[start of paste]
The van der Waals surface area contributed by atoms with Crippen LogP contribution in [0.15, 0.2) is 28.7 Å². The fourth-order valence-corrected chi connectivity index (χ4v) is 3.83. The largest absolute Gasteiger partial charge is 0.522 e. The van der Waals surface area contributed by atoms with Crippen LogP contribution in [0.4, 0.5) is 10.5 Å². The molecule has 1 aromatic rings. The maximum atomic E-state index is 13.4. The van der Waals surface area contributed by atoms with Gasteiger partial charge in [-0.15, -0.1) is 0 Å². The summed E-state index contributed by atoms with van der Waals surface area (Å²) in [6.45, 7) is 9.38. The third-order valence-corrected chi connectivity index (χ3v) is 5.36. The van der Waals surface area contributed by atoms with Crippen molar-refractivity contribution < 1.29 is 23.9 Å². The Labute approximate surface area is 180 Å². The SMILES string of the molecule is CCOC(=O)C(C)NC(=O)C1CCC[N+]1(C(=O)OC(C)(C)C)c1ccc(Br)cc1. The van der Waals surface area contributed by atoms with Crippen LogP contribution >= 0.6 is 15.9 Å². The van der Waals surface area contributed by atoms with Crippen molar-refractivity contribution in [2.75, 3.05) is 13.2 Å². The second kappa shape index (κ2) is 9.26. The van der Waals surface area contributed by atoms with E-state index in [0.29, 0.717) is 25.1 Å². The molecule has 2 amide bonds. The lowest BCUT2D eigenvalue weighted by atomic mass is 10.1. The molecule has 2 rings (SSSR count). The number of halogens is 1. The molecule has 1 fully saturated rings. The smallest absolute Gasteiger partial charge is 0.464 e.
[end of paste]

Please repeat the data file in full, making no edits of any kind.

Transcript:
The van der Waals surface area contributed by atoms with Crippen LogP contribution in [0.15, 0.2) is 28.7 Å². The fourth-order valence-corrected chi connectivity index (χ4v) is 3.83. The largest absolute Gasteiger partial charge is 0.522 e. The van der Waals surface area contributed by atoms with Crippen LogP contribution in [0.4, 0.5) is 10.5 Å². The molecule has 1 aromatic rings. The maximum atomic E-state index is 13.4. The van der Waals surface area contributed by atoms with Gasteiger partial charge in [-0.15, -0.1) is 0 Å². The summed E-state index contributed by atoms with van der Waals surface area (Å²) in [6.45, 7) is 9.38. The third-order valence-corrected chi connectivity index (χ3v) is 5.36. The van der Waals surface area contributed by atoms with Crippen molar-refractivity contribution < 1.29 is 23.9 Å². The Labute approximate surface area is 180 Å². The SMILES string of the molecule is CCOC(=O)C(C)NC(=O)C1CCC[N+]1(C(=O)OC(C)(C)C)c1ccc(Br)cc1. The van der Waals surface area contributed by atoms with Crippen LogP contribution >= 0.6 is 15.9 Å². The van der Waals surface area contributed by atoms with Crippen molar-refractivity contribution in [2.75, 3.05) is 13.2 Å². The second kappa shape index (κ2) is 9.26. The van der Waals surface area contributed by atoms with E-state index in [0.29, 0.717) is 25.1 Å². The molecule has 2 amide bonds. The lowest BCUT2D eigenvalue weighted by atomic mass is 10.1. The molecule has 2 rings (SSSR count). The number of halogens is 1. The molecule has 1 fully saturated rings. The smallest absolute Gasteiger partial charge is 0.464 e.